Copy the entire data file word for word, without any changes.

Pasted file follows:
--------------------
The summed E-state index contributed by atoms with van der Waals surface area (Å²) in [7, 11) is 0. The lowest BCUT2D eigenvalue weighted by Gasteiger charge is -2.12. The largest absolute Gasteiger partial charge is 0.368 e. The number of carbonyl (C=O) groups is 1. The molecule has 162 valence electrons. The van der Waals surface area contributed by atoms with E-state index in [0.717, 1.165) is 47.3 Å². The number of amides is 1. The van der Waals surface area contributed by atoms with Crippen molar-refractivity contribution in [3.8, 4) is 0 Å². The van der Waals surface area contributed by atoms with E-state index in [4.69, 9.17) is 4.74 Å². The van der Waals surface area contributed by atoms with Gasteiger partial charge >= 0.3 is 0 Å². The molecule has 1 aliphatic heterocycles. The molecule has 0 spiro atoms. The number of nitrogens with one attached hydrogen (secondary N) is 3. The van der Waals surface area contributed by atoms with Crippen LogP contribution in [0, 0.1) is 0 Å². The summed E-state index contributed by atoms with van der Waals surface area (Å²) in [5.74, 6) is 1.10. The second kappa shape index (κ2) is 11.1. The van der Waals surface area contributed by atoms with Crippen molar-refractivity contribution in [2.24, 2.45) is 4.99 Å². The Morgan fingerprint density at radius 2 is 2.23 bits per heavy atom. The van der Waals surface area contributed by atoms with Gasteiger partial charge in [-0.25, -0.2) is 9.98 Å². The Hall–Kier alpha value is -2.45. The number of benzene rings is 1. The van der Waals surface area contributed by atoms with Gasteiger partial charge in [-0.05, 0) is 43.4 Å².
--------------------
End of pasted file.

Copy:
The summed E-state index contributed by atoms with van der Waals surface area (Å²) in [7, 11) is 0. The lowest BCUT2D eigenvalue weighted by Gasteiger charge is -2.12. The largest absolute Gasteiger partial charge is 0.368 e. The number of carbonyl (C=O) groups is 1. The molecule has 162 valence electrons. The van der Waals surface area contributed by atoms with E-state index in [0.717, 1.165) is 47.3 Å². The number of amides is 1. The van der Waals surface area contributed by atoms with Crippen molar-refractivity contribution in [3.8, 4) is 0 Å². The van der Waals surface area contributed by atoms with E-state index in [4.69, 9.17) is 4.74 Å². The van der Waals surface area contributed by atoms with Gasteiger partial charge >= 0.3 is 0 Å². The molecule has 1 aliphatic heterocycles. The molecule has 0 spiro atoms. The number of nitrogens with one attached hydrogen (secondary N) is 3. The van der Waals surface area contributed by atoms with Crippen LogP contribution in [0, 0.1) is 0 Å². The summed E-state index contributed by atoms with van der Waals surface area (Å²) in [5.74, 6) is 1.10. The second kappa shape index (κ2) is 11.1. The van der Waals surface area contributed by atoms with Crippen molar-refractivity contribution in [2.24, 2.45) is 4.99 Å². The Morgan fingerprint density at radius 2 is 2.23 bits per heavy atom. The van der Waals surface area contributed by atoms with Gasteiger partial charge in [-0.25, -0.2) is 9.98 Å². The Hall–Kier alpha value is -2.45. The number of benzene rings is 1. The van der Waals surface area contributed by atoms with Gasteiger partial charge in [-0.05, 0) is 43.4 Å².